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Sunday, December 4, 2016

George Washington University Has For Years Claimed To Be ‘Need-Blind.’ It’s Not.

George Washington University Has For Years Claimed To Be ‘Need-Blind.’ It’s Not.

by Marian Wang, ProPublica.

George Washington University — which got in trouble last year for misreporting admissions data to bolster its college ranking — is making yet another confession.

The university has been misrepresenting its admissions and financial-aid policy for years, touting a “need-blind” admissions policy while in fact giving preference to wealthier students in the final stages of the admissions process, according to the student newspaper, the GW Hatchet, which first reported on the practice. Meanwhile, hundreds of academically comparable but needier students were put on the wait-list for admission because they lacked the financial resources.

Many colleges and universities like to tout “need-blind” admissions processes, or the practice of judging their applicants’ academic qualifications strictly on their merits and making decisions without factoring in applicants’ wealth. In recent years, some colleges that have traditionally been need-blind have weighed whether to become more need-aware.

Until a few days ago, the undergraduate admissions page for George Washington University stated, “Requests for financial aid do not affect admissions decisions.” That language was removed over the weekend. (Here’s the archived version.)

The updated page now explains that the admissions committee “evaluates” candidates initially without factoring in their financial need, but then considers applicants’ financial resources “at the point of finalizing admissions decisions.”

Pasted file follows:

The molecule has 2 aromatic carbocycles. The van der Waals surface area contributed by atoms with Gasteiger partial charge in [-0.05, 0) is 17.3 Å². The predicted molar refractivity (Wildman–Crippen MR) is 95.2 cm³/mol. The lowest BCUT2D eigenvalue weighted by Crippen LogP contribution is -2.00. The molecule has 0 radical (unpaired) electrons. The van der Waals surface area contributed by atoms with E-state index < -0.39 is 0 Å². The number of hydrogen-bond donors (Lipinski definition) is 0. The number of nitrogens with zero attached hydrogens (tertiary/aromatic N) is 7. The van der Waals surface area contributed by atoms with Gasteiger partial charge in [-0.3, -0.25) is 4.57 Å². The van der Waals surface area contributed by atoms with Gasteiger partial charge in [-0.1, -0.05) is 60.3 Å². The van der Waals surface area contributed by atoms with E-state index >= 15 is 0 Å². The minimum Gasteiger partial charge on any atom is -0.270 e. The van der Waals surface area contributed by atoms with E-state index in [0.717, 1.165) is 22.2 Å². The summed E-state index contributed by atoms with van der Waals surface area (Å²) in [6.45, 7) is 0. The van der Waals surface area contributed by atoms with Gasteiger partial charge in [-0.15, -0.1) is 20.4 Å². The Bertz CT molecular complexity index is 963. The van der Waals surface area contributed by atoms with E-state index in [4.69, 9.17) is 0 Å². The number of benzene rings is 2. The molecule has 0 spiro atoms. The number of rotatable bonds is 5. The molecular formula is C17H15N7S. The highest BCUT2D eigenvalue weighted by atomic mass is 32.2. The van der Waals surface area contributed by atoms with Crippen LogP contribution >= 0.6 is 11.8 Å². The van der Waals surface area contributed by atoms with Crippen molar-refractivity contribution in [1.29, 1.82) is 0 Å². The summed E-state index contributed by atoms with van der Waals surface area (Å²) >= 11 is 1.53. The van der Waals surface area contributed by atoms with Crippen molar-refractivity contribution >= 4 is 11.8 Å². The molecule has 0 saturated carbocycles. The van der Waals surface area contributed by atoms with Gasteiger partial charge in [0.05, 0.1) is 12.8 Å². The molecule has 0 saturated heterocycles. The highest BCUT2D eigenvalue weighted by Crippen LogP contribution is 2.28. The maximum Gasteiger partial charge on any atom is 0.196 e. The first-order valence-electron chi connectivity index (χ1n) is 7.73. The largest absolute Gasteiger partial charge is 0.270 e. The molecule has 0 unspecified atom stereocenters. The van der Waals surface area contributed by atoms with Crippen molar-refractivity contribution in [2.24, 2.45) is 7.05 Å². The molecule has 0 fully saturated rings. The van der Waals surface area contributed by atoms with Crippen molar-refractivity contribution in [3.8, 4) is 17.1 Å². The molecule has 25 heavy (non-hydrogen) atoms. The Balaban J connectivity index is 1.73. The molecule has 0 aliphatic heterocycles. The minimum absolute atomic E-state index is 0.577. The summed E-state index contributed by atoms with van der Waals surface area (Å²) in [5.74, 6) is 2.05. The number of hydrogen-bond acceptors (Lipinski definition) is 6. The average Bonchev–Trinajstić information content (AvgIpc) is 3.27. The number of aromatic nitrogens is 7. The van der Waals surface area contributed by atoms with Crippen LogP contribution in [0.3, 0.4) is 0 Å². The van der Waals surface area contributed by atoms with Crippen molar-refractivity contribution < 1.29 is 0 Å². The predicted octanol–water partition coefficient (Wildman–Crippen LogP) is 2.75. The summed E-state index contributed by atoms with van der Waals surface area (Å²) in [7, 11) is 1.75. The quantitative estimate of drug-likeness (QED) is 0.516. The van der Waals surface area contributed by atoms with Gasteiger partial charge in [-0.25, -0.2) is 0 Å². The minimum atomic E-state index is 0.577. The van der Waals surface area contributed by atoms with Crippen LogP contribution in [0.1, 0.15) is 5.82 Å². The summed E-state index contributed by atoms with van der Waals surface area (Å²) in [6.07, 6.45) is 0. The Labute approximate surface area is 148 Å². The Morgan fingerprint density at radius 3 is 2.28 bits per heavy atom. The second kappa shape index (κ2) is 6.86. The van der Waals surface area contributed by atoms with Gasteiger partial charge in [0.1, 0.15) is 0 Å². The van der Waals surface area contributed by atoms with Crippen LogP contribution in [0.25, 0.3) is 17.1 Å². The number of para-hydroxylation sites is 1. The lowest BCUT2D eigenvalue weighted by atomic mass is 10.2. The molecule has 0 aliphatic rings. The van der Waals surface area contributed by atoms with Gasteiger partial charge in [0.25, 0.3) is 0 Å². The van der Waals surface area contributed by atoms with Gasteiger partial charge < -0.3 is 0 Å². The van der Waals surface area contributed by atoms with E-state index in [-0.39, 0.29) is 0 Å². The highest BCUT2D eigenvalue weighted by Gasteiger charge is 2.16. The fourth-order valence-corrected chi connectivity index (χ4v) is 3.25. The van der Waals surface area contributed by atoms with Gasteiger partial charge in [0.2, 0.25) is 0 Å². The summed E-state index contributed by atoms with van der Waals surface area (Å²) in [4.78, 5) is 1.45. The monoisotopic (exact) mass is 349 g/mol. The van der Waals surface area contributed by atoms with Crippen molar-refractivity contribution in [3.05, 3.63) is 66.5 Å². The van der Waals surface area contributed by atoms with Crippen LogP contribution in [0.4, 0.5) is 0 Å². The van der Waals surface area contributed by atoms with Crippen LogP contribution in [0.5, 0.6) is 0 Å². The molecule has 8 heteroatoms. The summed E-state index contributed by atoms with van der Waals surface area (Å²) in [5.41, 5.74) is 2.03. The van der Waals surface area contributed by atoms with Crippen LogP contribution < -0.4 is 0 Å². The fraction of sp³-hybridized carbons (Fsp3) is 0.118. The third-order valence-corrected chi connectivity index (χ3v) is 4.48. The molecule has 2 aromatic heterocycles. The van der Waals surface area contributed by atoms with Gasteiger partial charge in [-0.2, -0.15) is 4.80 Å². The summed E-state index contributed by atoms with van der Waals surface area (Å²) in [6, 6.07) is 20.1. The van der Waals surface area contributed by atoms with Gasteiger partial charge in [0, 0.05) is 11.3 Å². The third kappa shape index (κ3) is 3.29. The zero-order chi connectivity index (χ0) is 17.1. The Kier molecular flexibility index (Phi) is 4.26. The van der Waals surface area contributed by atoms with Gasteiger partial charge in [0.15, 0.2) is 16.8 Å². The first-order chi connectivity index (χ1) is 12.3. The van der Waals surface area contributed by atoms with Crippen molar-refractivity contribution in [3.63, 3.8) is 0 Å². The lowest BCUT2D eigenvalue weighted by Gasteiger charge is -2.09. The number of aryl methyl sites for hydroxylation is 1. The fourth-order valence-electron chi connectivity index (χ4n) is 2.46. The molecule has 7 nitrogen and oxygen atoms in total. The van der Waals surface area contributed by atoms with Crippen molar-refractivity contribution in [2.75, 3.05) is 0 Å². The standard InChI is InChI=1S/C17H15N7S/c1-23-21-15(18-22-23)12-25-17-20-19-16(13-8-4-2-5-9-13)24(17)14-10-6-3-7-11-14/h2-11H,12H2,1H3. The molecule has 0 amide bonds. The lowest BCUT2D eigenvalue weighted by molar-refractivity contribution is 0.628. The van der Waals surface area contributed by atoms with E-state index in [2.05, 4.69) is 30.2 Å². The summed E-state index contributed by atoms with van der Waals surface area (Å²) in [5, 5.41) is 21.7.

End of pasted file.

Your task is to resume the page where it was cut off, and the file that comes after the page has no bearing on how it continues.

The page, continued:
“I believe using the phrase ‘need-aware’ better represents the totality of our practices than using the phrase ‘need-blind,'” Laurie Koehler, senior associate provost for enrollment management, said in a statement to ProPublica.

“What we are trying to do is increase the transparency of the admissions process,” said Koehler.

Top GW administrators have repeatedly stated over the years that the university is need-blind. When the student newspaper in 2011 did a story about how some colleges are moving away from need-blind admissions, one administrator told the paper, “We’re still need-blind.”

It’s worth noting that the “need-blind” label can be as much about marketing as it is about giving all applicants a fair shot.

Many schools are “need-blind” but don’t actually give out much need-based aid. We recently detailed how universities, looking to boost their bottom lines, are increasingly using financial-aid dollars to attract wealthier students.

“It sounds better to people to say, ‘We’re need-blind.’ People think that’s a badge of courage,” said Matt Malatesta, vice president for admissions, financial aid, and enrollment at Union College, a small liberal arts college that practices need-aware admissions.

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